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In the final paragraph of Homily Four, St. Isaac exhorts us to die to all things and the doings of the world that give rise to the passions.  He acknowledges that there is a a kind of madness to this as seen from a worldly perspective and that reality gets turned on its head.  But it is only when we trust to the Lord by embracing this path fully that we will experience the sweetness of spiritual inebriation.  Though difficult, he encourages us not to lose hope for the mere movement of toward God and the mere expression of desire for holiness brings with it a flood of grace and mercy.

Homily Five begins by reminding us that we have received all that we need through the revelation of nature and the scriptures to guide and direct us in the spiritual life; especially the reality of our own mortality.  Death gives rise to the question of the meaning of our lives and what path we are going to pursue.  We cannot, however, approach these realities and think that we can stand still or refrain from offering any response.  "Whoever does not voluntarily withdraw himself from the passions is involuntarily drawn away by sin."  There is no static position for us as human beings.  We must withdraw from the causes of the passions and set ourselves toward the good; realizing that God honors not wealth but rather poverty of spirit, not pride but humility.

In the spiritual battle, we must engage "manfully", that is, with courage.  We must not doubt God is our Helper in the good work otherwise we will be scared of our own shadow.  If we hope in Him, however, we will experience Him as one who manages our "household", that is, our heart and sends His angels to strengthen and encourage us.

Never hold any sin to be slight.  To love God is to hate evil and our sin, no matter how grave or small in our eyes. And having made any strides in the spiritual life, it must be seen as mere fidelity and obedience to what is commanded of us.  Pride must have no place within us.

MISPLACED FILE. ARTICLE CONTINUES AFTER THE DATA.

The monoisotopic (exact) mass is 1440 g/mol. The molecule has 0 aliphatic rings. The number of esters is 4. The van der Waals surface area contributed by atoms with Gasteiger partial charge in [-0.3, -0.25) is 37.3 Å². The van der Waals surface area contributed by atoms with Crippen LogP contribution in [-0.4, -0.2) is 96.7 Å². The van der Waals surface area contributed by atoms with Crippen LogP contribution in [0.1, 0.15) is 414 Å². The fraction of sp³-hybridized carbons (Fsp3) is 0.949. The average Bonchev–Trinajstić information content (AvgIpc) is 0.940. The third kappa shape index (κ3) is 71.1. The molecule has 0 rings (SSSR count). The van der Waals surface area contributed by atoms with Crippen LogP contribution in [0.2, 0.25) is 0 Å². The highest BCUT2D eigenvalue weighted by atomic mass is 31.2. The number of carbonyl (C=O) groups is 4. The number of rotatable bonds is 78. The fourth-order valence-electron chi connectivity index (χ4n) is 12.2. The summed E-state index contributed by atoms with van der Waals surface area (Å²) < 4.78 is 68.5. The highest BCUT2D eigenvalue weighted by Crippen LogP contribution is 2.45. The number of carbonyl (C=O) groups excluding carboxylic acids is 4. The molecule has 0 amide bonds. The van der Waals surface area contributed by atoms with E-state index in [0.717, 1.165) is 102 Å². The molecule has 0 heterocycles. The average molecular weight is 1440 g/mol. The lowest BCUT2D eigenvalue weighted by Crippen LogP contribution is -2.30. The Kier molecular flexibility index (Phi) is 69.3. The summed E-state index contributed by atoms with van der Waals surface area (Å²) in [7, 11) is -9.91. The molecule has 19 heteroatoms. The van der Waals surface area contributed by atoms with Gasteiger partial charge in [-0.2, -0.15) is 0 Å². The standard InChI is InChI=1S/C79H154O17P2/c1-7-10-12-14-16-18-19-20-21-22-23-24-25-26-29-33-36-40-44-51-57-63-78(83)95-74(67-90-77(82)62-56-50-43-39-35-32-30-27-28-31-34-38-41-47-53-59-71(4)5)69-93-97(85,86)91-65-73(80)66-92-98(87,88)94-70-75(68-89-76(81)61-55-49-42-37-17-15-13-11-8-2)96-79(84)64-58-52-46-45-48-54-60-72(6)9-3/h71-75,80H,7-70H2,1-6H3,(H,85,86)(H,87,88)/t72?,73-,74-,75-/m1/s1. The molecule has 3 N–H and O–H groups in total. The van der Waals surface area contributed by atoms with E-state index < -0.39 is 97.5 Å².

Sin must be fought and healed with the right remedies.  Lack of chastity cannot be healed by giving great alms and fasting does not overcome avarice.  In place of the loss of sanctity God requires sanctification.  Lack of chastity must be restored to purity.

 

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Isaac puts forward a vision of renunciation rarely conceived of by the Christian - involving the setting aside of all things internal and external that draw us away from God or leave us with a false view of the self. Everything pales in comparison to seeking within the soul the mystery of blessedness which is of the future age.

 

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In this section of the 4th Homily Isaac warns: "Do not take it upon yourself to teach others while still in ill health; rather consider yourself ignorant and always a novice - preferring humility, holiness and purity to all things. Guard against becoming mere vendors of words and arm yourself with the weapons of tears, fasting and the study of scripture and the Fathers.

 

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Living in the desert, having access to a holy elder, and being surrounded by those of great virtue is not a guarantee that one will grow in humility and patience.  The true battle ground is within the heart and the fierce struggle that must take place is with one's own dispositions.  The Christian must undergo a decisive change in the way they look at reality and the struggles of life.  The pursuit of holiness and virtue must become the center of consciousness - the frame of reference; as well as an unceasing reliance upon the grace of God through prayer.  The wisdom that must guide us in our reaction to the slights and insults of others must be the wisdom of the cross; the ego must as it were be crucified in love for God and neighbor.  Our natural disposition so often is to defend and strike back rather than to receive with love the hatred of others in such a way that it can be transformed by the love of God.